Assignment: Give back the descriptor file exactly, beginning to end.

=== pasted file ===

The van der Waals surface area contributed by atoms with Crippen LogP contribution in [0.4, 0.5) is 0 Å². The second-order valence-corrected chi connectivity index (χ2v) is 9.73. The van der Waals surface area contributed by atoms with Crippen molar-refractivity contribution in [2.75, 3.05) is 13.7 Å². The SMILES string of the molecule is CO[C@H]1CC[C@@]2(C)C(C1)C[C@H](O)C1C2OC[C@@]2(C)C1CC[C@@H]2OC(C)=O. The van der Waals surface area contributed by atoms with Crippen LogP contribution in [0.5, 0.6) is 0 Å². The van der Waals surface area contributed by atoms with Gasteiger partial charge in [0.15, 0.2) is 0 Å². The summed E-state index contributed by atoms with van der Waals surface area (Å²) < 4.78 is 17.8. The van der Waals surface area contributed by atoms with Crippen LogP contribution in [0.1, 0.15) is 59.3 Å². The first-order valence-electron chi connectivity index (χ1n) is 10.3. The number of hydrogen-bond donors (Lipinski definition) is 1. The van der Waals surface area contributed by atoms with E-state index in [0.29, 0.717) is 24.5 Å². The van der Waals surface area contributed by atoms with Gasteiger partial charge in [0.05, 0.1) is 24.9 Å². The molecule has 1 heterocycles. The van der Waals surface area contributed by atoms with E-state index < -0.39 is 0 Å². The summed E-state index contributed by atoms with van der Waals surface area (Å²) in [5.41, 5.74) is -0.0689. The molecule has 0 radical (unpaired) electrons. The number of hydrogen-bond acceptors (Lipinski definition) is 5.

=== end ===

The van der Waals surface area contributed by atoms with Crippen LogP contribution in [0.4, 0.5) is 0 Å². The second-order valence-corrected chi connectivity index (χ2v) is 9.73. The van der Waals surface area contributed by atoms with Crippen molar-refractivity contribution in [2.75, 3.05) is 13.7 Å². The SMILES string of the molecule is CO[C@H]1CC[C@@]2(C)C(C1)C[C@H](O)C1C2OC[C@@]2(C)C1CC[C@@H]2OC(C)=O. The van der Waals surface area contributed by atoms with Crippen LogP contribution in [0.5, 0.6) is 0 Å². The van der Waals surface area contributed by atoms with Gasteiger partial charge in [0.15, 0.2) is 0 Å². The summed E-state index contributed by atoms with van der Waals surface area (Å²) < 4.78 is 17.8. The van der Waals surface area contributed by atoms with Crippen LogP contribution in [0.1, 0.15) is 59.3 Å². The first-order valence-electron chi connectivity index (χ1n) is 10.3. The number of hydrogen-bond donors (Lipinski definition) is 1. The van der Waals surface area contributed by atoms with E-state index in [0.29, 0.717) is 24.5 Å². The van der Waals surface area contributed by atoms with Gasteiger partial charge in [0.05, 0.1) is 24.9 Å². The molecule has 1 heterocycles. The van der Waals surface area contributed by atoms with E-state index < -0.39 is 0 Å². The summed E-state index contributed by atoms with van der Waals surface area (Å²) in [5.41, 5.74) is -0.0689. The molecule has 0 radical (unpaired) electrons. The number of hydrogen-bond acceptors (Lipinski definition) is 5.